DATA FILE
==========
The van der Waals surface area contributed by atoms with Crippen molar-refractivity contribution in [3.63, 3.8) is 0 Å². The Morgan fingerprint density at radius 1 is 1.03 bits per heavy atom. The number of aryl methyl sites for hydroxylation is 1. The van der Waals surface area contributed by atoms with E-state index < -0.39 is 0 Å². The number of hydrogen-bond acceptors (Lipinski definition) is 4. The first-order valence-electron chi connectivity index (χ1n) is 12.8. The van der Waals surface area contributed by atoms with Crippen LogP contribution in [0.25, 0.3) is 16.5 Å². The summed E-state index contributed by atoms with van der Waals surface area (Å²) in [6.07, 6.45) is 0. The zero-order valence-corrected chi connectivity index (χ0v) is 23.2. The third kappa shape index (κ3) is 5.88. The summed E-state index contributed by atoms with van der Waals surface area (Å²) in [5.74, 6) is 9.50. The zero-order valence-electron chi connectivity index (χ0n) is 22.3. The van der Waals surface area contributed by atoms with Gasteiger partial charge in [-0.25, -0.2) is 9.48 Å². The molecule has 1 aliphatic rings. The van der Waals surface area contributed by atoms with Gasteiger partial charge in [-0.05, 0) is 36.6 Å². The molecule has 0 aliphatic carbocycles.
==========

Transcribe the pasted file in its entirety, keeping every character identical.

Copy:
The van der Waals surface area contributed by atoms with Crippen molar-refractivity contribution in [3.63, 3.8) is 0 Å². The Morgan fingerprint density at radius 1 is 1.03 bits per heavy atom. The number of aryl methyl sites for hydroxylation is 1. The van der Waals surface area contributed by atoms with E-state index < -0.39 is 0 Å². The number of hydrogen-bond acceptors (Lipinski definition) is 4. The first-order valence-electron chi connectivity index (χ1n) is 12.8. The van der Waals surface area contributed by atoms with Crippen LogP contribution in [0.25, 0.3) is 16.5 Å². The summed E-state index contributed by atoms with van der Waals surface area (Å²) in [6.07, 6.45) is 0. The zero-order valence-corrected chi connectivity index (χ0v) is 23.2. The third kappa shape index (κ3) is 5.88. The summed E-state index contributed by atoms with van der Waals surface area (Å²) in [5.74, 6) is 9.50. The zero-order valence-electron chi connectivity index (χ0n) is 22.3. The van der Waals surface area contributed by atoms with Gasteiger partial charge in [-0.25, -0.2) is 9.48 Å². The molecule has 1 aliphatic rings. The van der Waals surface area contributed by atoms with Gasteiger partial charge in [-0.05, 0) is 36.6 Å². The molecule has 0 aliphatic carbocycles.